How to choose the best Great Wall hike

Read the Beijing Hikers guide to choosing the perfect Great Wall hike.

How do you choose the best Great Wall hike? We hope the information on this page gives you an idea of the different options.

The headings match the most common questions we are asked about choosing a Great Wall hike.

Click any of the hikes listed to read a full description. If it says that the hike is not currently available for booking, please contact us to find out when we’ll be making our next visit.

Classic hiking routes on the Great Wall in Beijing

On these routes you’ll hike on unrepaired ‘wild’ Great Wall as well as restored Great Wall.

The Great Wall on these hikes dates back to the Ming Dynasty (1368-1644).

The restored sections will show you what the wall would have looked like during that era, which is considered to be the peak of Great Wall construction.

On the unrepaired sections you’ll see the effects of 400+ years of weathering—in some places you’ll see the wall has held up very well, and in others you’ll see the tumbled-down remains of towers and battlements.

‘Wild’ Great Wall

Outside of the main touristy parts of the Great Wall, the wall continues through the mountains, running up and down steep ridges. Some of this ‘wild’ wall is difficult enough to reach on a hike, let alone repair, and on hikes like these you’ll walk on Great Wall that has been more or less untouched since the end of the Ming Dynasty.

  1. Clouds over the Great Wall Spur

    Great Wall Spur

    After a tough hill climb of 40–50 minutes, we reach a beautiful, unrestored stretch of Great Wall. The hike continues along the wall, passing through towers, finishing in a rustic village. Read more about Great Wall Spur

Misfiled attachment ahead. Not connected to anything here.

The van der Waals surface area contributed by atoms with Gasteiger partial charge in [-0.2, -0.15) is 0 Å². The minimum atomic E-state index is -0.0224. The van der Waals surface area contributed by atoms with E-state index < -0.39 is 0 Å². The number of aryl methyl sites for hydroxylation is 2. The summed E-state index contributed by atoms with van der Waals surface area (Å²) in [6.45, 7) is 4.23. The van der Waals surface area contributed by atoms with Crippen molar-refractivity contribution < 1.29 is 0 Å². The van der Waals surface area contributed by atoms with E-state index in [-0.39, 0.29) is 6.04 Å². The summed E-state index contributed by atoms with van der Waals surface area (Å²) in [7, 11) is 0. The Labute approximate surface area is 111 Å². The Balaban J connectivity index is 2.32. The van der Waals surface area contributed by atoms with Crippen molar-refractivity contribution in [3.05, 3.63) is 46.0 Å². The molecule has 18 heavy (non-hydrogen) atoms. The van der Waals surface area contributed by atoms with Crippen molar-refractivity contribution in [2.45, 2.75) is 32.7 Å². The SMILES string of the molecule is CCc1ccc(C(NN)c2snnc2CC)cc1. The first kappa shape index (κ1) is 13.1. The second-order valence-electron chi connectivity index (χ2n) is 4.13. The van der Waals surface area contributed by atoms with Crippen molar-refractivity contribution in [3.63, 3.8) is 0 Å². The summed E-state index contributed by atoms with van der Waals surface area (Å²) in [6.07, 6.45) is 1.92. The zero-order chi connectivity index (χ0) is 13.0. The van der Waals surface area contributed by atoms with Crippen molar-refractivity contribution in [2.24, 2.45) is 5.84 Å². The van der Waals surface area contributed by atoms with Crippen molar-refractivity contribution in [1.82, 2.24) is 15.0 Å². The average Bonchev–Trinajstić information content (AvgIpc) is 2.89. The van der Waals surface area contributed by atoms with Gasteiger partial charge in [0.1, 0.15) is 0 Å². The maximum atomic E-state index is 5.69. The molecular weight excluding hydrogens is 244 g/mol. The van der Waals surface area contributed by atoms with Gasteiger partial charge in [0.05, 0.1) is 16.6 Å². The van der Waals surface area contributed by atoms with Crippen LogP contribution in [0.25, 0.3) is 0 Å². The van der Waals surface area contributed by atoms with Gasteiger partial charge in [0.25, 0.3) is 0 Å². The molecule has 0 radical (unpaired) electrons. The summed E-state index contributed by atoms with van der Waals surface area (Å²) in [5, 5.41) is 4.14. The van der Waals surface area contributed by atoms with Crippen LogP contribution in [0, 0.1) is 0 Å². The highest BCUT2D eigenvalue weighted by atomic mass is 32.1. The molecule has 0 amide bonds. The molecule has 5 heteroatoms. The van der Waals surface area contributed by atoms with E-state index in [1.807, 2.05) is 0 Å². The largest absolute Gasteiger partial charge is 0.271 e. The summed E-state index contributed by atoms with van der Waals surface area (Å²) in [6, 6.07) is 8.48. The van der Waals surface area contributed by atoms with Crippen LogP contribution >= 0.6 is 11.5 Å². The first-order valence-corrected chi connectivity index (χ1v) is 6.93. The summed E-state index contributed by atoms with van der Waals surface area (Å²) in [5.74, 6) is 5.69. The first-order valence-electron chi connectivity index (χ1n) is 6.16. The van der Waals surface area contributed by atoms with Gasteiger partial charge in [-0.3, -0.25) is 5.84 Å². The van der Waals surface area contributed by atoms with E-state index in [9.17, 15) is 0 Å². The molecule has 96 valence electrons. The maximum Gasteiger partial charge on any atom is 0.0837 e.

Non-touristy Great Wall hikes that are slightly easier

Most of our hikes to the Great Wall require a fair amount of uphill climbing before you even see the Great Wall. These two hikes are slightly easier, and the Gubeikou Great Wall Loop is probably the easiest ‘proper’ Great Wall hike we’ve got.

If these easier hikes still sound too difficult to be enjoyable, you might be better off with a standard tour to somewhere like the Mutianyu Great Wall. At the major tourist sites there are more people, but facilities like cable cars allow you to spend more time on the wall itself, rather than having to hike up.

Long and difficult Great Wall hikes

Two of Beijing’s best long Great Wall hikes are found in Yanqing District, and on both of these trails you’ll get a full day of exercise and a lot of climbing up and down on rough and unrepaired ‘wild’ Great Wall.

Camping trips

We run join-in group camping trips to the Great Wall from late March through to June, and then from September through to early October.

During summer (June–August) we don't go camping because there's a high chance that the trips will be disrupted by thunderstorms, heavy rain, or extreme heat. During winter (October–March) it's usually way too cold to be fun for most people.

Here are our two favourite locations to wake up on the Great Wall. See the current schedule of Great Wall camping trips here.

Obscure sections of Beijing’s Great Wall

If you’ve hiked a lot of Great Wall already, you might have had enough. (If that’s a yes, have a look at our guide on how to choose a non-Great Wall hike in Beijing.)

But if you want to expand your knowledge of Beijing’s Great Wall, there’s something like 600-700km of it up there in the hills.

On these hikes you’ll see Great Wall that is not commonly visited, but is still worth a look. (As opposed to being a pile of rubble and stones, or one of those repair jobs where everything was covered in concrete.)

Need help to pick your perfect Great Wall hike? Get in contact with us